This fetishism of violence continues throughout. When Dan and Laurie are confronted by the gang members in the alley, their number of gang members in the movie are roughly tripled from those in the book; the ensuing violence is far more extreme, and involves our 'heroes' deliberately killing several of the gang members. As Henry pointed out afterwards, this level of violence completely undercuts the following romantic moment betweent Dan and Laurie; the brutality of their actions makes it hard for us to see that *they* see what just happened as sexy and exciting.

Which segues neatly into another criticism: The movie heroes were just way too effective at what they did. Every hand-to-hand combat in the film goes on much longer than the corresponding one in the book, and shows our heroes defeating significantly greater numbers of enemies. When Laurie and Dan fight the fire, a scene that was funny and slightly pathetic in the book, the movie has them both in full-on Action Hero! mode.

Acting varied. I quite liked most of the cast. Ozymandias bugged me, though. His appearace and accent, rather than projecting near-superhuman perfection, projected "effete, decadent, vaguely-European bad guy". I also thought that, while good overall, the Comedian really fell down on the job during his Vietnam dialogue with Dr. Manhattan. He just didn't sound like a man who had had his face slashed open moments before. Rorschach, on the other hand, nailed pretty much every moment he had on screen.

I liked that there was roughly equal time with male and female nudity. I was impressed that they managed to retain Dr. M's full-frontal nudity, though puzzled by the way they made his penis so much bigger. (I am informed that, due to a quirk in the ratings system, this was a prosthetic device. A *real* penis gets you an NC-17, but not a fake one. Go figure.)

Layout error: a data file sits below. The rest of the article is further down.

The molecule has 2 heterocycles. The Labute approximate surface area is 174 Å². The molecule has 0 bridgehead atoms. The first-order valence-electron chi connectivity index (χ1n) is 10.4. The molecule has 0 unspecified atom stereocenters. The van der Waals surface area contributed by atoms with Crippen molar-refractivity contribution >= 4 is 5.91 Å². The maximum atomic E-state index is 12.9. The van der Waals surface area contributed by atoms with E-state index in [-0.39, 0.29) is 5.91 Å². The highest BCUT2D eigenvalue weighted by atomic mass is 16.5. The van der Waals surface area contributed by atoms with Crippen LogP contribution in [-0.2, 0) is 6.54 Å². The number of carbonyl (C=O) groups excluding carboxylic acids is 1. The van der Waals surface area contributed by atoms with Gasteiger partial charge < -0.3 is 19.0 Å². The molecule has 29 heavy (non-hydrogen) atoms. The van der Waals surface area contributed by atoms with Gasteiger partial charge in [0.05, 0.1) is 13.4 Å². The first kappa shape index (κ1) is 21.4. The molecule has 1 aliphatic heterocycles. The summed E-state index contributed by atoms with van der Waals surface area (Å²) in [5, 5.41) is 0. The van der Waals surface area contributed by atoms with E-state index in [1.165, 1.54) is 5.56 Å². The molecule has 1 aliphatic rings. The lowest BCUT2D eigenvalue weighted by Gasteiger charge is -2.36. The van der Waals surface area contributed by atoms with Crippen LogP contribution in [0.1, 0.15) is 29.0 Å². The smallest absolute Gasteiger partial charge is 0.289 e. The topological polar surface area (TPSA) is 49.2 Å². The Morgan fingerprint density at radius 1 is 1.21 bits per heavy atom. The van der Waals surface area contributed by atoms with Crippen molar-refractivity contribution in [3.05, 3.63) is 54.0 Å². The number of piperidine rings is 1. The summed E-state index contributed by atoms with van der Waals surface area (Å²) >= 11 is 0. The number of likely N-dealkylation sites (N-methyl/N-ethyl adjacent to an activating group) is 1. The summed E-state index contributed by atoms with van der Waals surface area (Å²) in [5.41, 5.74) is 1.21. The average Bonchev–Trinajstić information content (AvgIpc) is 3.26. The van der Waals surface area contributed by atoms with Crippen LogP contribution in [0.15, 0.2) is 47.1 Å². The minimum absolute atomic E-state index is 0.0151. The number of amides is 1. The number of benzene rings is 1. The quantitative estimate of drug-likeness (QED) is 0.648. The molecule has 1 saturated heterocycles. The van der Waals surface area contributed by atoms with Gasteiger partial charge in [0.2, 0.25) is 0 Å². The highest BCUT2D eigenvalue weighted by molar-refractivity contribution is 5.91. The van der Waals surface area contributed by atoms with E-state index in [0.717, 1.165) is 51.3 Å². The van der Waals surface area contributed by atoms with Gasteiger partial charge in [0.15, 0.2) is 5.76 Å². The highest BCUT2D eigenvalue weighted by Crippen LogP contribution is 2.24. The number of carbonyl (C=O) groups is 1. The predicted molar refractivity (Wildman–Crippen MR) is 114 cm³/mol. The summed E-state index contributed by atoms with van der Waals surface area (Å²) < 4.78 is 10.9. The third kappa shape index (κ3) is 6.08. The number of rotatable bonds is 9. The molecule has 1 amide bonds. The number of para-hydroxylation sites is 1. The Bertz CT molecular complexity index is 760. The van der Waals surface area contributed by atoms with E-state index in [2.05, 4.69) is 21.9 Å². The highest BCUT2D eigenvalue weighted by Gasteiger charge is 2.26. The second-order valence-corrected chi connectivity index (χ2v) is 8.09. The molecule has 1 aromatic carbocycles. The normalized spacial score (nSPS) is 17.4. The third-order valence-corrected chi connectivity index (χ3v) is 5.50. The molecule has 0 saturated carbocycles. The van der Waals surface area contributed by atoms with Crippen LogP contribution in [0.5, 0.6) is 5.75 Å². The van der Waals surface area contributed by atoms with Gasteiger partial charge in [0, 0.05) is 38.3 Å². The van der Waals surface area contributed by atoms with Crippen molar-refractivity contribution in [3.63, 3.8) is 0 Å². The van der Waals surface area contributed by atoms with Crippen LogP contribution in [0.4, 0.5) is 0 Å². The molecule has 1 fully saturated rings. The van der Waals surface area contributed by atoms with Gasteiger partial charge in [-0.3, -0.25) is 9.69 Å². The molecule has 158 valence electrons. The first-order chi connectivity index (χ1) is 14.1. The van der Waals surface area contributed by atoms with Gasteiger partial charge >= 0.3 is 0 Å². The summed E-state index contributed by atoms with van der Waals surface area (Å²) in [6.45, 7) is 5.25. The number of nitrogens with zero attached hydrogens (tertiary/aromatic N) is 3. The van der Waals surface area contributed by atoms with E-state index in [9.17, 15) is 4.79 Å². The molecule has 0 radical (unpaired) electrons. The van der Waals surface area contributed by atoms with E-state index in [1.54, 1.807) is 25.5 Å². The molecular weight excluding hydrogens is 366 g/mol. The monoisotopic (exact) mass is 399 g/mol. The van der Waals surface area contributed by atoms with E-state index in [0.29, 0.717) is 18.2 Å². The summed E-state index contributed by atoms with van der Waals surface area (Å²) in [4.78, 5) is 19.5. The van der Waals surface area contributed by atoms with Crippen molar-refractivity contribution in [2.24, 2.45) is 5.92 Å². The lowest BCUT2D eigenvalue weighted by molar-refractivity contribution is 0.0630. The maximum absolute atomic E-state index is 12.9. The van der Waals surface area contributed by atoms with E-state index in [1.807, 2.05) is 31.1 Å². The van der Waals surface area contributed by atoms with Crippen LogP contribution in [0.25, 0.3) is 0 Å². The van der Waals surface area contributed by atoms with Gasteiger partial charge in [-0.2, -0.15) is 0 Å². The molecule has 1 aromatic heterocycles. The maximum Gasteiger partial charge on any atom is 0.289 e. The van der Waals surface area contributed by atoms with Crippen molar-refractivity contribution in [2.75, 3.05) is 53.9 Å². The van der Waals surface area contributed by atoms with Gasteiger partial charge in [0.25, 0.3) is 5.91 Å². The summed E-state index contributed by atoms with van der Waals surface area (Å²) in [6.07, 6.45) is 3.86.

The changes to the story were mostly acceptable, if annoying. Laurie and Jon on Mars was compressed to the point where it barely made sense. I may be alone in this, but I think the extra-dimensional Lovecraftian horror could work cinematically. What they went with instead did have the value of being more elegantly tied in to the rest of the action, so less out-of-left-field. I was bugged a lot more by the way they showed the immediate results of the disaster via focusing primarily on Richard Nixon. Props for including Jon's line about "Nothing ever ends", but half credit for putting them indirectly in Laurie's mouth. Minus points for giving Rorschach the last word, and completely undercutting the ambiguity of the book's ending.